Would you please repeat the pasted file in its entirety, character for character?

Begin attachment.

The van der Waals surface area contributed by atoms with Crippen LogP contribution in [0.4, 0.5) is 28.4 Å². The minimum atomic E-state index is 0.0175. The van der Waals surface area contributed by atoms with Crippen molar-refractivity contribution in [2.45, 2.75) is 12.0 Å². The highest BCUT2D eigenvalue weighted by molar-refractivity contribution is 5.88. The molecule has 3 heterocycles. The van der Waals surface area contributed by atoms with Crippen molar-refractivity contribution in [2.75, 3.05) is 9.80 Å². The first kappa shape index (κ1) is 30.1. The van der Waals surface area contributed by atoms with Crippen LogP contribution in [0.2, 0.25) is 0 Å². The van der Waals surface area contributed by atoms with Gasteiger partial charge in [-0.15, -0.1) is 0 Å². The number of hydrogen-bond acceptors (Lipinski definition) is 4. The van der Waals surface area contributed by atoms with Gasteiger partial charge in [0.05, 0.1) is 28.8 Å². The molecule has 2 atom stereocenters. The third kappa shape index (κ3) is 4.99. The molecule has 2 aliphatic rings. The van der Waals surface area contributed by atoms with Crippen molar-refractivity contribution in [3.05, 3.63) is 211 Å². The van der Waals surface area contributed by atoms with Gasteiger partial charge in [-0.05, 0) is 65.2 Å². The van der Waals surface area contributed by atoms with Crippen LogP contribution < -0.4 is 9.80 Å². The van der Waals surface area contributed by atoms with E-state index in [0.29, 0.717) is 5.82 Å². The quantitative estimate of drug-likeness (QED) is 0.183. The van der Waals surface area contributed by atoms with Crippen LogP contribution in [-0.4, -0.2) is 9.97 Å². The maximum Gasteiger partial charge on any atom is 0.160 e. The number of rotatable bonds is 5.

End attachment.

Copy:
The van der Waals surface area contributed by atoms with Crippen LogP contribution in [0.4, 0.5) is 28.4 Å². The minimum atomic E-state index is 0.0175. The van der Waals surface area contributed by atoms with Crippen molar-refractivity contribution in [2.45, 2.75) is 12.0 Å². The highest BCUT2D eigenvalue weighted by molar-refractivity contribution is 5.88. The molecule has 3 heterocycles. The van der Waals surface area contributed by atoms with Crippen molar-refractivity contribution in [2.75, 3.05) is 9.80 Å². The first kappa shape index (κ1) is 30.1. The van der Waals surface area contributed by atoms with Crippen LogP contribution in [0.2, 0.25) is 0 Å². The van der Waals surface area contributed by atoms with Gasteiger partial charge in [-0.15, -0.1) is 0 Å². The number of hydrogen-bond acceptors (Lipinski definition) is 4. The van der Waals surface area contributed by atoms with Gasteiger partial charge in [0.05, 0.1) is 28.8 Å². The molecule has 2 atom stereocenters. The third kappa shape index (κ3) is 4.99. The molecule has 2 aliphatic rings. The van der Waals surface area contributed by atoms with Crippen molar-refractivity contribution in [3.05, 3.63) is 211 Å². The van der Waals surface area contributed by atoms with Gasteiger partial charge in [-0.05, 0) is 65.2 Å². The van der Waals surface area contributed by atoms with Crippen LogP contribution < -0.4 is 9.80 Å². The van der Waals surface area contributed by atoms with E-state index in [0.29, 0.717) is 5.82 Å². The quantitative estimate of drug-likeness (QED) is 0.183. The van der Waals surface area contributed by atoms with Crippen LogP contribution in [-0.4, -0.2) is 9.97 Å². The maximum Gasteiger partial charge on any atom is 0.160 e. The number of rotatable bonds is 5.